Buggs_L




Pfc. Lester Raymond Buggs
    Pfc. Lester R. Buggs was the son of Emil A. Buggs & Helen Ohl-Buggs.  He was born on October 1, 1918, and grew up at 618 South Academy Street in Janesville, Wisconsin.  He was employed as a linesman for the Works Projects Administration.  With his brother, Melvin, he joined the 32nd Battalion Tank Company of the Wisconsin National Guard in Janesville in April, 1940.  Another member of the tank company was his cousin, Wayne Buggs.
    In the fall of 1940, Lester was called to federal service when the tank company was federalized for one year.  At Fort Knox, Lester trained with his tank company for nearly a year.  The company was now A Company of the 192nd Tank Battalion.

    In early 1941, Lester, his brother, Melvin, and his cousin, Wayne were transferred to HQ Company when it was formed.  His duties included keeping the letter companies supplied with ammunition, gasoline and food.
    The battalion next was sent to Camp Polk, Louisiana, where they took part in the Louisiana maneuvers of 1941. 
After the maneuvers, the battalion was ordered to remain behind at Camp Polk.  None of the members of the battalion had any idea why they were there.  On the side of a hill, the members learned they were being sent overseas as part of Operation PLUM.  Within hours, many men had figured out they were being sent to the Philippine Islands.
   
He and his brother returned home to say their goodbyes to friends and family.  Returning to Camp Polk, the battalion was sent over different train routes for San Francisco.  There, they were transported by boat to Angel Island,  It was from this army base that the 192nd left the United States for the Philippine Islands. 
    From Camp Polk, the battalion traveled west over four different train routes.  Arriving in San Francisco, the soldiers were ferried to Ft. McDowell on Angel Island.  On the island, the soldiers were given physicals and inoculated for tropical diseases. Those with health issues were released from service and replaced.
  

    The battalion sailed, on the U.S.S. Hugh L. Scott, from San Francisco on Monday, October 27th for Hawaii as part of a three ship convoy.  They arrived in Hawaii on Sunday, November 2nd, and had a layover.  The soldiers received passes and allowed to explore the islands.  They sailed again on October 29th for Guam.  When the ships arrived at Guam, they took on bananas, vegetables, coconuts, and water.  The soldiers remained on ship since the convoy was sailing the next day. About 8:00 in the morning on November 20th, the ships arrived at Manila Bay.  After arriving at Manila, it was three or four hours before they disembarked.  Most of the battalion boarded trucks and rode to Ft. Stotsenburg north of Manila.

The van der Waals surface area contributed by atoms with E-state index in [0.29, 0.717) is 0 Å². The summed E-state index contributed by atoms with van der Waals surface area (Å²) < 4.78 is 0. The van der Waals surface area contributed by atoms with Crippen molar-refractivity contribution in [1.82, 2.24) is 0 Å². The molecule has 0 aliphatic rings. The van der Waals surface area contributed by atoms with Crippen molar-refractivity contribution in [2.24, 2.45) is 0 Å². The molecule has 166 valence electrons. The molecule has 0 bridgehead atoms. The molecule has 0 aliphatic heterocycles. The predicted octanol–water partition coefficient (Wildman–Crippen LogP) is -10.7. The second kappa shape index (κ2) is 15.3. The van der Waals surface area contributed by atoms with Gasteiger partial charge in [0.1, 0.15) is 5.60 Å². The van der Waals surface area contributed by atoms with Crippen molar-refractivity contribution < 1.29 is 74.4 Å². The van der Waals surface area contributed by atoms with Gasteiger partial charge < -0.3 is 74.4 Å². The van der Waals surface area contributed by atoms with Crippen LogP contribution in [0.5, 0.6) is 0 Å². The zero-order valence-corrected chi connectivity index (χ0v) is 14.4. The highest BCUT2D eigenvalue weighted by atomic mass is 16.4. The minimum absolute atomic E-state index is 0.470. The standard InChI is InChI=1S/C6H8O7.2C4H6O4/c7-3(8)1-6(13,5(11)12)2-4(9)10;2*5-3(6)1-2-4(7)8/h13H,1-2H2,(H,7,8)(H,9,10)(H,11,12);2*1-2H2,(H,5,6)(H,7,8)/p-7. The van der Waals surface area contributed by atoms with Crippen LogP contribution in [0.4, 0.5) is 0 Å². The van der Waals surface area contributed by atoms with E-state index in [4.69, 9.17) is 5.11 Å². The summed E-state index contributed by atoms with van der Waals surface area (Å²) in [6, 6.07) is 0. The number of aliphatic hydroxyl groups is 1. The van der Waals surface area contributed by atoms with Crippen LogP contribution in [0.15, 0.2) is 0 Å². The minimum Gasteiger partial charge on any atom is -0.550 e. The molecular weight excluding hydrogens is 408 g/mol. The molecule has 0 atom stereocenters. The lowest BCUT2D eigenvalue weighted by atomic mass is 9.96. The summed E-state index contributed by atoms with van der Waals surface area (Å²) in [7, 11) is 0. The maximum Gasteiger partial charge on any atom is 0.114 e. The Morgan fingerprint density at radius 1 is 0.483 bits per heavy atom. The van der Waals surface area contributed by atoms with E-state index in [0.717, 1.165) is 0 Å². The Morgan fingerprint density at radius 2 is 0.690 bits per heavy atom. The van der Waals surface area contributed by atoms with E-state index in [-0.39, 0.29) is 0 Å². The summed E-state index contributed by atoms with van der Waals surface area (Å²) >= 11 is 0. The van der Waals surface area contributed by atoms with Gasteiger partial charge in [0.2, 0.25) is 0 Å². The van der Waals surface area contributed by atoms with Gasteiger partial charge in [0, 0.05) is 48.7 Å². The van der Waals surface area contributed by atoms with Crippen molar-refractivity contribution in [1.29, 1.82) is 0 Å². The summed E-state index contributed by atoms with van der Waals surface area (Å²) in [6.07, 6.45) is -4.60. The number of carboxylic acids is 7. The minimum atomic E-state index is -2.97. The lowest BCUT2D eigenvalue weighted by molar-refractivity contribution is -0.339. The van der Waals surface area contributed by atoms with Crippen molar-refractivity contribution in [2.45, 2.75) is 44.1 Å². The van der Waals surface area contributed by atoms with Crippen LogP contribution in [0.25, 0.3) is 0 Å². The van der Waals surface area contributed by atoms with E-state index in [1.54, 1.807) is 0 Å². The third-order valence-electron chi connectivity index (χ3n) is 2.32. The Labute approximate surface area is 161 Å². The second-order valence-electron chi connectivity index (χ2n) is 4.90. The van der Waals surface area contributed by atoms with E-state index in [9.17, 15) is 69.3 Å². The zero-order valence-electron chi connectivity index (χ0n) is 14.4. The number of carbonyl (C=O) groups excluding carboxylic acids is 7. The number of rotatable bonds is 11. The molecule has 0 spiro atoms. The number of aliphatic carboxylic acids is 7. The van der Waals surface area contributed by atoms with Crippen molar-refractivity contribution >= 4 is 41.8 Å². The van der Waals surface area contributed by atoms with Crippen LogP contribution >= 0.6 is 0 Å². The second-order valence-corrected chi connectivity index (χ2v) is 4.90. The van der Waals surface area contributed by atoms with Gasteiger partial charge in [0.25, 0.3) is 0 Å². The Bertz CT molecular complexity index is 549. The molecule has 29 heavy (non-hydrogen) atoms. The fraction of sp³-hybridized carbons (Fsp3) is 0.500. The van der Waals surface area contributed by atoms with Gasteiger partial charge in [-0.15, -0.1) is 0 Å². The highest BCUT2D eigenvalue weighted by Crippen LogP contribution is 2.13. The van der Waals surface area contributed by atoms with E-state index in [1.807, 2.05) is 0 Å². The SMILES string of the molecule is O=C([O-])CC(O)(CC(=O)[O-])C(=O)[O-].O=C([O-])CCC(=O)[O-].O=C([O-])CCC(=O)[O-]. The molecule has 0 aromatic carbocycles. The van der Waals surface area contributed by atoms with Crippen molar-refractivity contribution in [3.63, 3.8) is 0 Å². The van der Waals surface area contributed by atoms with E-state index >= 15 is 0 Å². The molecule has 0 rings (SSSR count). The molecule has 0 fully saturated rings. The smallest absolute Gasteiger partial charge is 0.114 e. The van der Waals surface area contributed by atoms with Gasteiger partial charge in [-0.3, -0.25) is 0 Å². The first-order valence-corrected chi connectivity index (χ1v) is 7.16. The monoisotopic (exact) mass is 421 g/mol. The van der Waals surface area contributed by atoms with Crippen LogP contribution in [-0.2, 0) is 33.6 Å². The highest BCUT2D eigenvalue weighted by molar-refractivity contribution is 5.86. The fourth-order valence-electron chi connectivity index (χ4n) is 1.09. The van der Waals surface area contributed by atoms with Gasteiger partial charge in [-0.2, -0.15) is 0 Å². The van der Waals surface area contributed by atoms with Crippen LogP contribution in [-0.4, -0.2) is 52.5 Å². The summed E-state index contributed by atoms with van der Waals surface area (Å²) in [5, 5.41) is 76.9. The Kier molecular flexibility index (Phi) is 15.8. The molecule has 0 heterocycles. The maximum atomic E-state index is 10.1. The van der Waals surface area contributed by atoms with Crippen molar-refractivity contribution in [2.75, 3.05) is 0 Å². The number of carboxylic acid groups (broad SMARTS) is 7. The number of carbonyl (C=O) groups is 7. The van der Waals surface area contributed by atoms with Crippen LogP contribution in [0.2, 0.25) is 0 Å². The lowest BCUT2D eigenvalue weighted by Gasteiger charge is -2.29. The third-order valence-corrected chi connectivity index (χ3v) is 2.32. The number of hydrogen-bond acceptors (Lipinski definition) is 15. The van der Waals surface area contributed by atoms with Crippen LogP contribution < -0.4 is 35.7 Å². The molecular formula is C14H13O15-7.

At the fort, the tankers were met by Colonel Edward King.  King welcomed them and made sure that they had what they needed.  He also was apologetic that there were no barracks for the tankers and that they had to love in tents.  The fact was he had not learned of their arrival until days before they arrived.
    For the next seventeen days the tankers spent much of their time removing cosmoline from their weapons.  They also spent a large amount of time loading ammunition belts.  The plan was for them, with the 194th Tank Battalion, to take part in maneuvers.
    The morning of December 8th, the officers of the battalions met and were informed of the Japanese attack on Pearl Harbor hours earlier.  The 192nd letter companies were ordered to the perimeter of Clark Airfield. 
    All morning long, the sky was filled with American planes.  At noon, all the planes landed and the pilots went to lunch.  At 12:45 planes approached the airfield from the north.  The tankers on duty at the airfield counted 54 planes.  When bombs began exploding, the men knew the planes were Japanese.  After the attack the 192nd remained at Ft. Stotsenburg for almost two weeks.  They were than sent to the Lingayen Gulf area where the Japanese had landed.

    For the next four months Lester fought to slow the Japanese conquest of the Philippine Islands. On April 9, 1942, he became a Prisoner of War when Bataan was surrendered to the Japanese.  He and the other members of HQ Company learned of the surrender from Capt. Fred Bruni.  On that day. Lester and his brother, Melvin, became POWs.        
     The members of HQ Company remained in their bivouac for two days before the Japanese arrived and ordered them to move out onto the road that ran past the encampment. 
After moving out onto the road, they were ordered to kneel along the shoulders of the road and place their belongings in front of them.  As they knelt, Japanese soldiers, who were passing them, went through their belongings.